UD uses a combination of BL and a generalization of NFDH. The width of the strip and the items are normalized so that the strip is of unit width. UD orders the items in non-increasing width and then divides the items into five groups, each with width in the range (1/2, 1], (1/3,1/2], (1/4,1/3], (1/5,1/4], (0,1/5]. The strip is also divided into five regions R1, ··· , R5. Basically, some items of width in the range (1/i+1, 1/i], for 1 <= i <= 4, are packed to region Ri by BL. Since BL leaves a space of increasing width from top to bottom at the right side of the strip, UD takes this advantage by first packing the item to Rj for j = 1, ··· , 4 (in order) from top to bottom. If there is no such space, the item is packed to Ri by BL. Finally, items of size at most 1/5 are packed to the spaces in R1, ··· , R4 by the (generalized) NFDH algorithm. Again if there is no space in these regions, the item is packed to R5 using NFDH.
    Approximation ratio: UD(I) <= (5/4) · OPT(I)+(53/8)H, where H is the maximum height of the items; the asymptotic bound of 5/4 is tight [1].
  6. Reverse-fit (RF) algorithm [12]
    RF also normalizes the width of the strip and the items so that the strip is of unit width. RF first stacks all items of width greater than 1/2. Remaining items are sorted in non-increasing height and will be packed above the height H0 reached by those greater than 1/2. Then RF repeats the following process. Roughly speaking, RF packs items from left to right with their bottom along the line of height H0 until there is no more room. Then packs items from right to left and from top to bottom (called reverse-level) until the total width is at least 1/2. Then the reverse-level is dropped down until (at least) one of them touches some item below. The drop down is somehow repeated and we refer the reader to [10] for more details.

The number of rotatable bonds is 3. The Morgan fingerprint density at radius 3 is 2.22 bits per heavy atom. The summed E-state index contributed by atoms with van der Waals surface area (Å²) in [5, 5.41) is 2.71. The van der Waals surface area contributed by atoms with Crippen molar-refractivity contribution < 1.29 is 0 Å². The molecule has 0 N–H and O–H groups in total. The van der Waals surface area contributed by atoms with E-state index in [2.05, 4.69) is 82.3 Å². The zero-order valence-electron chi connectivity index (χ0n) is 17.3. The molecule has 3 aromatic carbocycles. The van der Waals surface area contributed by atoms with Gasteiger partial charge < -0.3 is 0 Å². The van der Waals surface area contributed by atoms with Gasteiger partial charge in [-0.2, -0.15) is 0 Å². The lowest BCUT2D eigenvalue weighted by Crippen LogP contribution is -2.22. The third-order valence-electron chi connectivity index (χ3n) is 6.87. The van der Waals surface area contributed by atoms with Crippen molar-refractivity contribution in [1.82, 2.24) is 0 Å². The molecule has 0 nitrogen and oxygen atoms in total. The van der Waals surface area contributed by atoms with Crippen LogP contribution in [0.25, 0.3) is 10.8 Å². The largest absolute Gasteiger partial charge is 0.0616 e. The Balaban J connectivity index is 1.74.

Approximation ratio: RF(I) <= 2·OPT(I) [10].
  7. Steinberg's algorithm [12]
    Steinberg's algorithm, denoted as M in the paper, estimates an upper bound of the height H required to pack all the items such that it is proved that the input items can be packed into a rectangle of width W and height H. They then define seven procedures (with seven conditions), each to divide a problem into two smaller ones and solve them recursively. It has been showed that any tractable problem satisfies one of the seven conditions.
    Approximation ratio: M(I) <= 2·OPT(I).
  8. Split-Fit algorithm (SF)  [6]
    SF divides items into two groups, L1 with width greater than 1/2 and L2 at most 1/2. All items of L1 are first packed by FFDH. Then they are arranged so that all items with width more than 2/3 are below those with width at most 2/3. This creates a rectangle R of space with width 1/3. Remaining items in L2 are then packed to R and the space above those packed with L1 using FFDH. The levels created in R are considered to be below those created above the packing of L1.